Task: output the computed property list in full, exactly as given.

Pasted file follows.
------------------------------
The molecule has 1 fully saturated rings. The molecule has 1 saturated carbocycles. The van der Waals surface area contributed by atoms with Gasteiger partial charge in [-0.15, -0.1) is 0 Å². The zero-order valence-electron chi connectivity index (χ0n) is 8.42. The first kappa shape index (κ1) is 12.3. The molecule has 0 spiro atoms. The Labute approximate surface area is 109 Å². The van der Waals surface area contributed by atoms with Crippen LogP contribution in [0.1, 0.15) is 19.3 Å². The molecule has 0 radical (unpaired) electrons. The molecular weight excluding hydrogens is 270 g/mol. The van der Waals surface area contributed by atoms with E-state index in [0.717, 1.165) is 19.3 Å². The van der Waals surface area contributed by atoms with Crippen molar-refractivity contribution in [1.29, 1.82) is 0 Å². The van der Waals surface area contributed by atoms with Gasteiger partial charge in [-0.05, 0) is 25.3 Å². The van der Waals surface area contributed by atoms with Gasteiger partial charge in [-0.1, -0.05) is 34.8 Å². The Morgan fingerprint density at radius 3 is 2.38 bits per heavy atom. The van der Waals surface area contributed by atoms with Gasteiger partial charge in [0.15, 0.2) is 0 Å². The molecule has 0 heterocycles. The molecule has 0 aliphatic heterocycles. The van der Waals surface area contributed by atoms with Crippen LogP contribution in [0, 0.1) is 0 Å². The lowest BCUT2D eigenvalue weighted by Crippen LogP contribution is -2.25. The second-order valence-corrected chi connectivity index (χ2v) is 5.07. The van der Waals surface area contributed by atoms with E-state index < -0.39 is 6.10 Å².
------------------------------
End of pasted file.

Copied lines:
The molecule has 1 fully saturated rings. The molecule has 1 saturated carbocycles. The van der Waals surface area contributed by atoms with Gasteiger partial charge in [-0.15, -0.1) is 0 Å². The zero-order valence-electron chi connectivity index (χ0n) is 8.42. The first kappa shape index (κ1) is 12.3. The molecule has 0 spiro atoms. The Labute approximate surface area is 109 Å². The van der Waals surface area contributed by atoms with Crippen LogP contribution in [0.1, 0.15) is 19.3 Å². The molecule has 0 radical (unpaired) electrons. The molecular weight excluding hydrogens is 270 g/mol. The van der Waals surface area contributed by atoms with E-state index in [0.717, 1.165) is 19.3 Å². The van der Waals surface area contributed by atoms with Crippen molar-refractivity contribution in [1.29, 1.82) is 0 Å². The van der Waals surface area contributed by atoms with Gasteiger partial charge in [-0.05, 0) is 25.3 Å². The van der Waals surface area contributed by atoms with Gasteiger partial charge in [-0.1, -0.05) is 34.8 Å². The Morgan fingerprint density at radius 3 is 2.38 bits per heavy atom. The van der Waals surface area contributed by atoms with Gasteiger partial charge in [0.15, 0.2) is 0 Å². The molecule has 0 heterocycles. The molecule has 0 aliphatic heterocycles. The van der Waals surface area contributed by atoms with Crippen LogP contribution in [0, 0.1) is 0 Å². The lowest BCUT2D eigenvalue weighted by Crippen LogP contribution is -2.25. The second-order valence-corrected chi connectivity index (χ2v) is 5.07. The van der Waals surface area contributed by atoms with E-state index < -0.39 is 6.10 Å².